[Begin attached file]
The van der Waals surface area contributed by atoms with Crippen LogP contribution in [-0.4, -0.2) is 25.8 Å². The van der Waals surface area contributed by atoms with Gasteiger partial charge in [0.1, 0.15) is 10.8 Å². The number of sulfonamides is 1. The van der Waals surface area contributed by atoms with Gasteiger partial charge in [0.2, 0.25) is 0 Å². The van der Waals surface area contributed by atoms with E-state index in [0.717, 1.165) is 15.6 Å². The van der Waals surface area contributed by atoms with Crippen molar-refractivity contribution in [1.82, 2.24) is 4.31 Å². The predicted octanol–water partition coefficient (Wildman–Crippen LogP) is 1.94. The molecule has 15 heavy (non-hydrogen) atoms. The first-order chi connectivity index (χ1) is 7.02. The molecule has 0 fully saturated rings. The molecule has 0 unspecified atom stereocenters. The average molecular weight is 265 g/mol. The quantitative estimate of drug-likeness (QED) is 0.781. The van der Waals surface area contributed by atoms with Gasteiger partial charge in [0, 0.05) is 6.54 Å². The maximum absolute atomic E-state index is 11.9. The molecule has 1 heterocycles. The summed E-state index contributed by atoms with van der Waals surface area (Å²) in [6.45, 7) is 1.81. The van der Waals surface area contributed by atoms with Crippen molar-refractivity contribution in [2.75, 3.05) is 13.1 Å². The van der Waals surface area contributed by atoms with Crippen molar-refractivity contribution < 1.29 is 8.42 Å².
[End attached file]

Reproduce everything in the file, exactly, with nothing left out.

The van der Waals surface area contributed by atoms with Crippen LogP contribution in [-0.4, -0.2) is 25.8 Å². The van der Waals surface area contributed by atoms with Gasteiger partial charge in [0.1, 0.15) is 10.8 Å². The number of sulfonamides is 1. The van der Waals surface area contributed by atoms with Gasteiger partial charge in [0.2, 0.25) is 0 Å². The van der Waals surface area contributed by atoms with E-state index in [0.717, 1.165) is 15.6 Å². The van der Waals surface area contributed by atoms with Crippen molar-refractivity contribution in [1.82, 2.24) is 4.31 Å². The predicted octanol–water partition coefficient (Wildman–Crippen LogP) is 1.94. The molecule has 15 heavy (non-hydrogen) atoms. The first-order chi connectivity index (χ1) is 7.02. The molecule has 0 fully saturated rings. The molecule has 0 unspecified atom stereocenters. The average molecular weight is 265 g/mol. The quantitative estimate of drug-likeness (QED) is 0.781. The van der Waals surface area contributed by atoms with Gasteiger partial charge in [0, 0.05) is 6.54 Å². The maximum absolute atomic E-state index is 11.9. The molecule has 1 heterocycles. The summed E-state index contributed by atoms with van der Waals surface area (Å²) in [6.45, 7) is 1.81. The van der Waals surface area contributed by atoms with Crippen molar-refractivity contribution in [2.75, 3.05) is 13.1 Å². The van der Waals surface area contributed by atoms with Crippen molar-refractivity contribution < 1.29 is 8.42 Å².